Railway Station Listed for Architectural Importance
Chiswick station - picture courtesy of David and Katie
Railway Station has been acknowledged amongst 22 buildings officially
listed during 2002 as structures with special architectural importance.
The station, which was opened in 1849, was designed and built by
William Tite for the Windsor, Staines and South Western Railway
as an extension of the Richmond Railway. It was soon taken over
by the London and South Western Railway in 1850, and operated most
probably as a single track line.
is a wonderful example of the Tite classical villa design first
used at Micheldever and Winchester on the London and Southampton
Railway in 1838 and afterwards on the Basingstoke and Salisbury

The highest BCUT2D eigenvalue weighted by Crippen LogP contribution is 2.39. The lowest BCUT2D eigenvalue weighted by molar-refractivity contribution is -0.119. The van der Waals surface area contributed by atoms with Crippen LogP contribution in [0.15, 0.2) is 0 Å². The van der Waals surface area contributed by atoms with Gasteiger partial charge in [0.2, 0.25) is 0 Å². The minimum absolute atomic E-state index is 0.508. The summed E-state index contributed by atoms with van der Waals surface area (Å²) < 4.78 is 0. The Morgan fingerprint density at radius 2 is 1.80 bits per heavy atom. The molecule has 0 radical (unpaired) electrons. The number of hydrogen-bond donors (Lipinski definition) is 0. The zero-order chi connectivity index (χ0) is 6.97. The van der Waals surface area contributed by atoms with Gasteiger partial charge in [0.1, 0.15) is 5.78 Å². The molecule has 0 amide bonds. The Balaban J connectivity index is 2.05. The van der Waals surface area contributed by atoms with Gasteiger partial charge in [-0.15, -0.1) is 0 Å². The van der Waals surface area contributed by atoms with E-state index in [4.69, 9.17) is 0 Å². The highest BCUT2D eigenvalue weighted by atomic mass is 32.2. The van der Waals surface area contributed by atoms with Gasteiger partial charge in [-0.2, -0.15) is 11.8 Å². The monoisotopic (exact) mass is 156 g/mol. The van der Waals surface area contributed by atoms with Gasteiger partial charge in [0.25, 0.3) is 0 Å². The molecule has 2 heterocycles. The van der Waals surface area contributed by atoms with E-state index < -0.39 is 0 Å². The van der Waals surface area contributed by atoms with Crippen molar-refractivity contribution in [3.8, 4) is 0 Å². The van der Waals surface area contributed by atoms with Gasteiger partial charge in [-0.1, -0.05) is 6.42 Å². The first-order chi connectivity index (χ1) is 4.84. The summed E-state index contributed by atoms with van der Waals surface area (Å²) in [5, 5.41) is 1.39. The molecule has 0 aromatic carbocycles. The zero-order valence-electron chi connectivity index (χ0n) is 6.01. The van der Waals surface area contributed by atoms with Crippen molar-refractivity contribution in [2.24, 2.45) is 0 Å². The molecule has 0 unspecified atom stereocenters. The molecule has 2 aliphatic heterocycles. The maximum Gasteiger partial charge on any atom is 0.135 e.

Railway in 1854 as at Whitchurch and Andover.
represents the protection of buildings and ornaments which provide
an insight in to the history of the borough, especially those which
were built using new methods or procedures. English Heritage assesses
all applications and makes recommendations to the Department, though
the final decision is with the Ministers.
buildings awarded listed status are :
West Thames College, formerly Spring Grove House, Isleworth
Summer House, The Grove (WTC Gatehouse), Isleworth
Gumley House (including sundial, house gates and front wall) Isleworth
The Dairy at Syon Park
Pair of Chapels at Isleworth Cemetery
Memorial to the Pears Family, Isleworth Cemetery
Baber Bridge & Auxiliary, Staines Road, Hounslow
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